BAA files countersuit to become sole alumni organization

By Reubin Turner
Assistant City Editor

After publishing their controversial spring issue of The Baylor Line titled “The Real Story,” the Baylor Alumni Association has filed a countersuit against Baylor University alleging the university failed to uphold an official contract between the two entities.

According to the lawsuit, the BAA is urging the university to acknowledge the association as the official alumni organization of the university, as well as to cease operating the Baylor Alumni Network, which the BAA claims was created to replace their organization, according to the countersuit.

These legal measures by the BAA are in reaction the university filing a lawsuit against the association, which cited a breach in contract by the BAA for trademark infringement.

According to a press release by the BAA, the BAA has tried for years to work with the university in a way that would allow them to support the university, while preserving the name of its name.

Julie Hillrichs, media representative for the BAA, said after Baylor filed the lawsuit against the BAA, Baylor began reaching out to the BAA in an attempt to settle the issue before going to court.

“When the talks began, we started to make significant progress on both sides,” Hillrichs said.

She said, however, for any action to be taken by the BAA a vote was needed, which would have required more time before the deadline passed to file a countersuit on August 6.

Hillrichs said Baylor refused to extend this deadline and as a result, were forced to file the countersuit.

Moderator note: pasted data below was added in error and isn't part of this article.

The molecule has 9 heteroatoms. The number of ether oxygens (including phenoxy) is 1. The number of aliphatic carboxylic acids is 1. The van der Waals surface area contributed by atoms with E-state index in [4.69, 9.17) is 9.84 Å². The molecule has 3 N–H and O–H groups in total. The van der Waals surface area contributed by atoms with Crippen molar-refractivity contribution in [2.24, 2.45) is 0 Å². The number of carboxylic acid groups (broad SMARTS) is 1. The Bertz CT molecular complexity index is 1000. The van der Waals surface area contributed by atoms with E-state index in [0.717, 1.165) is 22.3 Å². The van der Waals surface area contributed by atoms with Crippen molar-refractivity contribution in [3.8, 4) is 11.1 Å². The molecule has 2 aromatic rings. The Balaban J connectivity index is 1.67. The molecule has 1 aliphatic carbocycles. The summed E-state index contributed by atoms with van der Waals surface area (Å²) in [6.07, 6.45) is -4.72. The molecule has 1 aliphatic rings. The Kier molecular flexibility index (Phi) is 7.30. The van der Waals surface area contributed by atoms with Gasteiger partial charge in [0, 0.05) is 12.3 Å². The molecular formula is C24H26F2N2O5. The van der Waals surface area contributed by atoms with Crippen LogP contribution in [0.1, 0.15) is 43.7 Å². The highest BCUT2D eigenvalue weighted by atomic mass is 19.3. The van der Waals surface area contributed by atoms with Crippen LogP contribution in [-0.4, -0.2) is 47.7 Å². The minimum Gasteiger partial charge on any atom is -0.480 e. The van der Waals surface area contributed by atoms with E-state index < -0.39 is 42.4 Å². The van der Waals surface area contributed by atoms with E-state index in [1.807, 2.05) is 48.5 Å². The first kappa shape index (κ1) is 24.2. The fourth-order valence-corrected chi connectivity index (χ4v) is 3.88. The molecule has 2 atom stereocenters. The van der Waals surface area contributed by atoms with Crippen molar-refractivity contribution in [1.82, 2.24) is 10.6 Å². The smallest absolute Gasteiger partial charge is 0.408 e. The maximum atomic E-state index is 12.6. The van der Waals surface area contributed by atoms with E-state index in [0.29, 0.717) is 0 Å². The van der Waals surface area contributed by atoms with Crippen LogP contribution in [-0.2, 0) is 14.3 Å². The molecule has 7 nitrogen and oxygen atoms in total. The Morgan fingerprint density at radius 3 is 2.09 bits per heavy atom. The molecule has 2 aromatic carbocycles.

Lori Fogleman, the assistant vice president for media communications, said that the university was deeply disappointed with the BAA’s choice to file, especially after they were actively engaged with the BAA over two years in an attempt to resolve the issue.

“Regrettably, our attempts at resolution have been unsuccessful,” Fogleman said.

Fogleman also said the BAA seems to have been unsuccessful in the past in mapping out a plan of action that is beneficial to both the university as whole, and its students.

BAA President Keith Starr, who is of no relation to Baylor President and Chancellor Ken Starr, said he shared in Fogleman’s disappointment that a resolution could not be met before further litigation occurred.

“The Baylor Alumni Association and Baylor University spent the better part of the past month trying to resolve our legal dispute,” Starr said. “Unfortunately, it does not appear that our efforts are going to be successful at this time.”

According to the Baylor lawsuit against the BAA, the BAA has yet to donate any money of the $1 million gift approved in Feb. 2013 to support President Ken Starr’s scholarship initiative. These actions gave the university cause to believe the BAA was no longer able to best meet the needs of the university.

“We will continue to seek relief in the courts, if the BAA continues to ignore the best interest of the university,” Fogleman said.